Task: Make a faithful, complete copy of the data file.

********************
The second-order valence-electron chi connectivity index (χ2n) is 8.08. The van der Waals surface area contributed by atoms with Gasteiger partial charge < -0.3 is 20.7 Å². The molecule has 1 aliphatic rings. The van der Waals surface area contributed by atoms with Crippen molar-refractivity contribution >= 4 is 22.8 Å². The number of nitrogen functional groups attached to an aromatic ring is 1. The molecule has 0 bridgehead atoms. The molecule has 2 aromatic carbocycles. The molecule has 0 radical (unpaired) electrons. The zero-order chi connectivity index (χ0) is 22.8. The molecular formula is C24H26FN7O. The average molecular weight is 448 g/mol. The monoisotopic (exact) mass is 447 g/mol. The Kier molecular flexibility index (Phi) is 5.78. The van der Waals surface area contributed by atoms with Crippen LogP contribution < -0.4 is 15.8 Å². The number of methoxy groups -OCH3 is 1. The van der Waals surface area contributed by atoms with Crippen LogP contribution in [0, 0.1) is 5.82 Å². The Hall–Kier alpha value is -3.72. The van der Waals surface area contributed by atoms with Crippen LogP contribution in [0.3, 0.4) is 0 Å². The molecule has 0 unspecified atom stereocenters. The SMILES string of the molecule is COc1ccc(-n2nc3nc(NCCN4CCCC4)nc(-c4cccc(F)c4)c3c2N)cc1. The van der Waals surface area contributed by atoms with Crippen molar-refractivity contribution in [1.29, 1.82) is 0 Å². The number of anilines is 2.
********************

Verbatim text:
The second-order valence-electron chi connectivity index (χ2n) is 8.08. The van der Waals surface area contributed by atoms with Gasteiger partial charge < -0.3 is 20.7 Å². The molecule has 1 aliphatic rings. The van der Waals surface area contributed by atoms with Crippen molar-refractivity contribution >= 4 is 22.8 Å². The number of nitrogen functional groups attached to an aromatic ring is 1. The molecule has 0 bridgehead atoms. The molecule has 2 aromatic carbocycles. The molecule has 0 radical (unpaired) electrons. The zero-order chi connectivity index (χ0) is 22.8. The molecular formula is C24H26FN7O. The average molecular weight is 448 g/mol. The monoisotopic (exact) mass is 447 g/mol. The Kier molecular flexibility index (Phi) is 5.78. The van der Waals surface area contributed by atoms with Crippen LogP contribution < -0.4 is 15.8 Å². The number of methoxy groups -OCH3 is 1. The van der Waals surface area contributed by atoms with Crippen LogP contribution in [0, 0.1) is 5.82 Å². The Hall–Kier alpha value is -3.72. The van der Waals surface area contributed by atoms with Crippen LogP contribution in [0.3, 0.4) is 0 Å². The molecule has 0 unspecified atom stereocenters. The SMILES string of the molecule is COc1ccc(-n2nc3nc(NCCN4CCCC4)nc(-c4cccc(F)c4)c3c2N)cc1. The van der Waals surface area contributed by atoms with Crippen molar-refractivity contribution in [1.29, 1.82) is 0 Å². The number of anilines is 2.